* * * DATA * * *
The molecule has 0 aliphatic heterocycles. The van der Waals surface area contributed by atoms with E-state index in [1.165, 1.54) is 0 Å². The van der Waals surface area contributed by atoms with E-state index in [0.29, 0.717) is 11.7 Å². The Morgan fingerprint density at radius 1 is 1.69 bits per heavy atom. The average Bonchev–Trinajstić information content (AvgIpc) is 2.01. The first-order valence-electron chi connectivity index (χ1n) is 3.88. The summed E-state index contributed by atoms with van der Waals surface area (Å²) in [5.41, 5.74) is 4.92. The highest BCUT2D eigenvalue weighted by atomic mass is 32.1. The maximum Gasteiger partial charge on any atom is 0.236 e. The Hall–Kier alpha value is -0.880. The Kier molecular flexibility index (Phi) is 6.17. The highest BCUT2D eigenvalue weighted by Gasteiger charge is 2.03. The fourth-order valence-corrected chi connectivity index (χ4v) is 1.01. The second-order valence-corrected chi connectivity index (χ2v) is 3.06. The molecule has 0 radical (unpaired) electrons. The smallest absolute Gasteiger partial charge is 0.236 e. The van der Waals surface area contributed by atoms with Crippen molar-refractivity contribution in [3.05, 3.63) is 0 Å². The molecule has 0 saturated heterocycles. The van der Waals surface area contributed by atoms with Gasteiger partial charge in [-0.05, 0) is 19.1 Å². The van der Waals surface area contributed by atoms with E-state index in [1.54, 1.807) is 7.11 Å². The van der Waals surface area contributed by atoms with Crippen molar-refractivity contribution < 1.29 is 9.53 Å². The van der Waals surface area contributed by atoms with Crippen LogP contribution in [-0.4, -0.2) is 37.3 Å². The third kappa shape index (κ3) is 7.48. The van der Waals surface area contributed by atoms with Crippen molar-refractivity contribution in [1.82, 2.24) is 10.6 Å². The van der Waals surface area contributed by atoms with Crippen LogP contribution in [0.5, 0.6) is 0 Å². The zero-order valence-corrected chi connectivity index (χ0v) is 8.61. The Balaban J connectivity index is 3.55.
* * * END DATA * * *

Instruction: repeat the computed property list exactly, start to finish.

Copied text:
The molecule has 0 aliphatic heterocycles. The van der Waals surface area contributed by atoms with E-state index in [1.165, 1.54) is 0 Å². The van der Waals surface area contributed by atoms with E-state index in [0.29, 0.717) is 11.7 Å². The Morgan fingerprint density at radius 1 is 1.69 bits per heavy atom. The average Bonchev–Trinajstić information content (AvgIpc) is 2.01. The first-order valence-electron chi connectivity index (χ1n) is 3.88. The summed E-state index contributed by atoms with van der Waals surface area (Å²) in [5.41, 5.74) is 4.92. The highest BCUT2D eigenvalue weighted by atomic mass is 32.1. The maximum Gasteiger partial charge on any atom is 0.236 e. The Hall–Kier alpha value is -0.880. The Kier molecular flexibility index (Phi) is 6.17. The highest BCUT2D eigenvalue weighted by Gasteiger charge is 2.03. The fourth-order valence-corrected chi connectivity index (χ4v) is 1.01. The second-order valence-corrected chi connectivity index (χ2v) is 3.06. The molecule has 0 radical (unpaired) electrons. The smallest absolute Gasteiger partial charge is 0.236 e. The van der Waals surface area contributed by atoms with Crippen molar-refractivity contribution in [3.05, 3.63) is 0 Å². The molecule has 0 saturated heterocycles. The van der Waals surface area contributed by atoms with Gasteiger partial charge in [-0.05, 0) is 19.1 Å². The van der Waals surface area contributed by atoms with E-state index in [1.54, 1.807) is 7.11 Å². The van der Waals surface area contributed by atoms with Crippen molar-refractivity contribution < 1.29 is 9.53 Å². The van der Waals surface area contributed by atoms with Crippen LogP contribution in [-0.4, -0.2) is 37.3 Å². The third kappa shape index (κ3) is 7.48. The van der Waals surface area contributed by atoms with Crippen molar-refractivity contribution in [1.82, 2.24) is 10.6 Å². The van der Waals surface area contributed by atoms with Crippen LogP contribution in [0.5, 0.6) is 0 Å². The zero-order valence-corrected chi connectivity index (χ0v) is 8.61. The Balaban J connectivity index is 3.55.